SiSoftware Logo
  Home   FAQ   Press   Download & Buy   Rankings   Contact  
New: SiSoftware Sandra 2014
DE DE FR FR IT IT JP JP RU RU 

GPGPU Icon (c) SiSoftware Q & A : Benchmarks : OpenCL GPGPU Performance (OpenCL vs. CUDA/STREAM)

Note: This article addresses GPGPU OpenGL performance. For CPU performance, please see OpenCL CPU Performance.

What is OpenCL?

OpenCL is an open standard for running (parallel) tasks on CPUs, (GP)GPUs and hardware accelerators - unlike proprietary solutions from graphics manufacturers (e.g. CUDA, STREAM, etc.). It is cross-platform and thus supported on many operating systems (e.g. OS X "Snow Leopard", Linux, etc.) - unlike Microsoft's DirectX 11 CS (Compute Shader/DirectCompute), a similar standard. It also supports various embedded and hand-held devices.

The standard has been recently (May 2009) ratified by The Khronos Group and we are beginning to see support from graphics manufacturers as well as processor manufacturers1.

Why do we measure its performance?

We believe OpenCL will become the standard to program GPGPUs in spite of existing proprietary solutions; DirectX 11 CS will probably be preferred by most Windows developers who are heavily invested in DirectX and do not support other operating systems.

We have ported all our GPGPU benchmarks to OpenCL and will continue to support new OpenCL implementations as they become available. Together with the existing GPGPU (CUDA, STREAM, etc.) and CPU benchmarks, users can easily measure the performance of the various solutions available today.

OpenCL has been released with Sandra 2009 SP4 while additional benchmarks will be released in a future version of Sandra.

What do the results mean?

  1. The arithmetic results are in pixels/s, i.e. how many pixels can be computed in 1 second.
  2. In all cases, as higher indexes mean better performance (pixels/s) the higher the result the better the performance.
  3. The memory results are in MB/s, i.e. how many MB can be transferred in 1 second.
  4. In all cases, as higher indexes mean better performance (MB/s) the higher the result the better the performance.


Typical Arithmetic Results

Testing the single floating-point (32-bit float) performance of various GPGPUs in OpenCL as well as proprietary solutions (CUDA, STREAM, etc.) reveals quite interesting results.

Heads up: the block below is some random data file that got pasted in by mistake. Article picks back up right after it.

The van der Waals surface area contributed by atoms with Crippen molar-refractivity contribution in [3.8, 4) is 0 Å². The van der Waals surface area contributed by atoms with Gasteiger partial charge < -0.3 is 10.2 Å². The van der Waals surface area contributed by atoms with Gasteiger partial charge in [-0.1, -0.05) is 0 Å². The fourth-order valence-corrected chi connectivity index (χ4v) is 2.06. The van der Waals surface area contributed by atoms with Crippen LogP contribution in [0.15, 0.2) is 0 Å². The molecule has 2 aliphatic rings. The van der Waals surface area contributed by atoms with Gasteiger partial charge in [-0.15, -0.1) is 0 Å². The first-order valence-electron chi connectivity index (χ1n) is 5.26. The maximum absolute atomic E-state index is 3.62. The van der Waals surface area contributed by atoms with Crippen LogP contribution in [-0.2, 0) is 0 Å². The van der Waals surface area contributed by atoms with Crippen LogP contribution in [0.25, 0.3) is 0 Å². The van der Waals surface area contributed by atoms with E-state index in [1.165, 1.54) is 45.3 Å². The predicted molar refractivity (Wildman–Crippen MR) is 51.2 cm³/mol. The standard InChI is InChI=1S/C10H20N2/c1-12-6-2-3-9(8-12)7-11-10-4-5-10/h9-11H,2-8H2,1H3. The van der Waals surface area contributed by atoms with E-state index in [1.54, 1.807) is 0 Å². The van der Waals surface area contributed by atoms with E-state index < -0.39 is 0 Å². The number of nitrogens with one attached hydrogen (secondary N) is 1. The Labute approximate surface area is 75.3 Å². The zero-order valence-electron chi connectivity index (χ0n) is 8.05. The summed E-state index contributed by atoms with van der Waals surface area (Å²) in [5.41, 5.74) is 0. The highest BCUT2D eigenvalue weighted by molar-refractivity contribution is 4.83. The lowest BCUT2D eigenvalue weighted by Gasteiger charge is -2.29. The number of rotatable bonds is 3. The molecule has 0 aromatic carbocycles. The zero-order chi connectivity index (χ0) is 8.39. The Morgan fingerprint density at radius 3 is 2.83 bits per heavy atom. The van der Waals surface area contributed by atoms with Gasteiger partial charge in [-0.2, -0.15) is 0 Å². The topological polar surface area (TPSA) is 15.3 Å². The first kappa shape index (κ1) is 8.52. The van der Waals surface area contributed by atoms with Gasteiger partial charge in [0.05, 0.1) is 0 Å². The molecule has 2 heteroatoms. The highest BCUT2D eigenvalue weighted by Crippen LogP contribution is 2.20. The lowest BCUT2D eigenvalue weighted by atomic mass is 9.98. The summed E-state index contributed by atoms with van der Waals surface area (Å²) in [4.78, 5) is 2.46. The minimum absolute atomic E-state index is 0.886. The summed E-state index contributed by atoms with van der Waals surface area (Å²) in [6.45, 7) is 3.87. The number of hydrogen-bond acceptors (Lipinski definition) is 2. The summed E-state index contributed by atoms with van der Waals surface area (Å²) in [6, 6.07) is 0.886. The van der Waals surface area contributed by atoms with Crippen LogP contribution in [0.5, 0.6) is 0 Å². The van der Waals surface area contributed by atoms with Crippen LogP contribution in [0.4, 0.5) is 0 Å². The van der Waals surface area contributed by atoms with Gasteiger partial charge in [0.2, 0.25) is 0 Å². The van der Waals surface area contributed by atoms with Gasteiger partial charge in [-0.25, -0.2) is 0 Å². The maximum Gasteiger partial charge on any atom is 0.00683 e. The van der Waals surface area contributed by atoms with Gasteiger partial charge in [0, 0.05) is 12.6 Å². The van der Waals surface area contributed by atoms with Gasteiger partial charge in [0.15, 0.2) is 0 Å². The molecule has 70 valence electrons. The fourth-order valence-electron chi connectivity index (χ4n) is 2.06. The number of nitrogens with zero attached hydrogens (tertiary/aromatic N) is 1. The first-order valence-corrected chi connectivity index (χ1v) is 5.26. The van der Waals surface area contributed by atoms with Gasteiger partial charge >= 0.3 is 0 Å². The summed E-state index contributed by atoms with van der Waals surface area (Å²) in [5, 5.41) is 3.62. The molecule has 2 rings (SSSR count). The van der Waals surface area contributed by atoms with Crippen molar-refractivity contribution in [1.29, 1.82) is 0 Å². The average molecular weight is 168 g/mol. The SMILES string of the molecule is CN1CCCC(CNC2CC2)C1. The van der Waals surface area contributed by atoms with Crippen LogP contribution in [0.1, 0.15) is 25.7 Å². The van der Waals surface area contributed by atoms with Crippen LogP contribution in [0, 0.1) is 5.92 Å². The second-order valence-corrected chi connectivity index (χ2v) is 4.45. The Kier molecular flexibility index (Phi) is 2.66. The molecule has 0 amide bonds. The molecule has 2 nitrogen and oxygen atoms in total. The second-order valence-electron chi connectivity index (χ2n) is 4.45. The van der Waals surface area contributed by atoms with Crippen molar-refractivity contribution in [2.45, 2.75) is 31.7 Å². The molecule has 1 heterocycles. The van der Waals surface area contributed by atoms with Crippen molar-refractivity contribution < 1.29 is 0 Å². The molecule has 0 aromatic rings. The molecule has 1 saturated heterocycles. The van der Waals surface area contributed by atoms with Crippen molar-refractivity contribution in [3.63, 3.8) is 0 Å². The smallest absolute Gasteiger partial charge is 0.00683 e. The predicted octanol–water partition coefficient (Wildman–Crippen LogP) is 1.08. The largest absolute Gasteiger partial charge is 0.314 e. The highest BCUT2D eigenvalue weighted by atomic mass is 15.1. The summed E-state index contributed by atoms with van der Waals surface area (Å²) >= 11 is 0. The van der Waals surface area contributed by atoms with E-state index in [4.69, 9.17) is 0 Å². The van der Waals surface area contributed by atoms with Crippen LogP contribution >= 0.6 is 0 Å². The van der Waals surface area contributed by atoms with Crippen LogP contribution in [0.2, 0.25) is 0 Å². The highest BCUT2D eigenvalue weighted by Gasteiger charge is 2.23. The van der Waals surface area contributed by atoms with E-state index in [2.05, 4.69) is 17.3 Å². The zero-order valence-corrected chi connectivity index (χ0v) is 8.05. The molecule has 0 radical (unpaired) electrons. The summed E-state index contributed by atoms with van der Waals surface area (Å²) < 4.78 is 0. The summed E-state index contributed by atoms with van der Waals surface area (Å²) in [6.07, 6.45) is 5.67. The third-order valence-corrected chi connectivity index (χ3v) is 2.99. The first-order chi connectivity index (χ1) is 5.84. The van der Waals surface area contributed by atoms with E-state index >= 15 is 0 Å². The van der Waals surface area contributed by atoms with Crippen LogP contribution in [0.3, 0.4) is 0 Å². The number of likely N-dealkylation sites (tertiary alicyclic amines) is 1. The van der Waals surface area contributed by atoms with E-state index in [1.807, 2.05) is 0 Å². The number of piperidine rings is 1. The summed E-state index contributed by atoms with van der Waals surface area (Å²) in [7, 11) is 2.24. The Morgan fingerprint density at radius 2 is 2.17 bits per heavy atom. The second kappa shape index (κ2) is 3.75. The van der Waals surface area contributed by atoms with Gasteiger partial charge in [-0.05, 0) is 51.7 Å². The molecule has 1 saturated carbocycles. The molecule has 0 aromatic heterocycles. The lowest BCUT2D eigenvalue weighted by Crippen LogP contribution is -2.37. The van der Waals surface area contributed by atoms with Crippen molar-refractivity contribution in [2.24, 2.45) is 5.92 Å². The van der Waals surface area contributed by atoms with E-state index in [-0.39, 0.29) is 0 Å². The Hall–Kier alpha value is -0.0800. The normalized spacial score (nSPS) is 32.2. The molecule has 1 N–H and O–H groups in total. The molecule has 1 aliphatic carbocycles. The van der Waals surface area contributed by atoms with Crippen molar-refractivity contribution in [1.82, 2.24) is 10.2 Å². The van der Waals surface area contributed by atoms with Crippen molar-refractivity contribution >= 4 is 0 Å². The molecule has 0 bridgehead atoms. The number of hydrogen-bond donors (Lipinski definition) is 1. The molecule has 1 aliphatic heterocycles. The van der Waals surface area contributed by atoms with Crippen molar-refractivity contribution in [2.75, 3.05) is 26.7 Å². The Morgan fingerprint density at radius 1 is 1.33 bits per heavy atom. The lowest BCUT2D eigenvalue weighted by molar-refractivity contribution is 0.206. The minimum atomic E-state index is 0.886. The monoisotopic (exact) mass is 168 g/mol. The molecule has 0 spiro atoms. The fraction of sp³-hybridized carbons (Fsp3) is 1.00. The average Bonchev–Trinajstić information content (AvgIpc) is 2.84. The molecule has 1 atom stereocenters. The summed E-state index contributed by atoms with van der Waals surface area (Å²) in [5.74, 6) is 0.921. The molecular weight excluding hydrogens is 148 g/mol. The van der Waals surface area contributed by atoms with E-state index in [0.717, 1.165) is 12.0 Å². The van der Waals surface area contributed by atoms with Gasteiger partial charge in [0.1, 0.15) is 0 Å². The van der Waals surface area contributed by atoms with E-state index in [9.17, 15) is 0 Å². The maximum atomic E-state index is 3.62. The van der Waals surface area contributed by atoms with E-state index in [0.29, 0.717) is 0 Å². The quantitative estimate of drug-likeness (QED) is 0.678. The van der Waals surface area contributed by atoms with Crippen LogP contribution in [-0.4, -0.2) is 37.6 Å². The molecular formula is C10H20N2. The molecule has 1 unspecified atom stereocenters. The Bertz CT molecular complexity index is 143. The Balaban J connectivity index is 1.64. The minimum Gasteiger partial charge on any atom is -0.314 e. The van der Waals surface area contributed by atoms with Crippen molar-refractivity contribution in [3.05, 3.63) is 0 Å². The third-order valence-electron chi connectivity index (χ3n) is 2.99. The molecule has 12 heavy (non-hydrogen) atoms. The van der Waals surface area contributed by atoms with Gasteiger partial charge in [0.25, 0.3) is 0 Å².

Environment: Windows Vista x64 SP2; Catalyst 9.11 video / STREAM 1.4.427 / OpenCL 1.0 Beta 4; ForceWare 190.89 video / CUDA 2.3 / OpenCL 1.0 live release.

GPU Name Cores / Speed / Memory Native Float / Double Performance OpenCL Float / Double Performance Comments
ATI Radeon HD 4850 800 / 625MHz / 512MB 359.7 / 177.7 MPixel/s (CAL) 508.7 / 25.52 MPixel/s OpenCL allows us to achieve even faster performance than CAL, 50% better which is just incredible!
ATI Radeon HD 5870 1600 / GHz / 1GB 912 / 459.478 MPixel/s (CAL) 1588 / 69.5092 MPixel/s We see again ~50% gains in OpenCL versus CAL, the compiler doing better than us in optimising the code. Fantastic result!
nVidia GeForce 9600 GT 64 / 1.6GHz / 512MB 164.381 / 12.4712 MPixel/s (CUDA) 153.104 / 11.7832 MPixel/s Tie: CUDA 7% faster on float test, 6% slower on double-emulation, great result for OpenCL.
nVidia GeForce 9500 GT 32 / 1.4GHz / 512MB 74.319 / 5.8072 MPixel/s (CUDA) 70.754 / 5.4882 MPixel/s Tie: CUDA 5% faster on float test, 5% slower on double-emulation, great result for OpenCL.
nVidia ION 16 / 1.1GHz / 128MB 31.897 / 2.3322 MPixel/s (CUDA) 30.250 / 2.2082 MPixel/s Tie: CUDA 5% faster on float test, 5% slower on double-emulation, great result for OpenCL.
nVidia GeForce 9400M GS 16 / 800MHz / 128MB 22.607 / 1.7202 MPixel/s (CUDA) 18.9 / 1.5892 MPixel/s CUDA slightly faster on both, though by a minor amount ~15%, should improve with newer drivers.

2: Emulated results (through 32-bit float) due to lack of native double (64-bit) floating-point support of tested hardware.

3: Emulated results (through 32-bit float) due to lack of native double (64-bit) floating-point support in OpenCL drivers.

While with the preview OpenCL drivers/run-time CUDA was faster up to 2x, the new conformant release/drivers make a HUGE difference: we have performance parity with CUDA (in some cases OpenCL is faster) which just great! Unless you need a CUDA feature, there is no reason not to port your code to OpenCL now.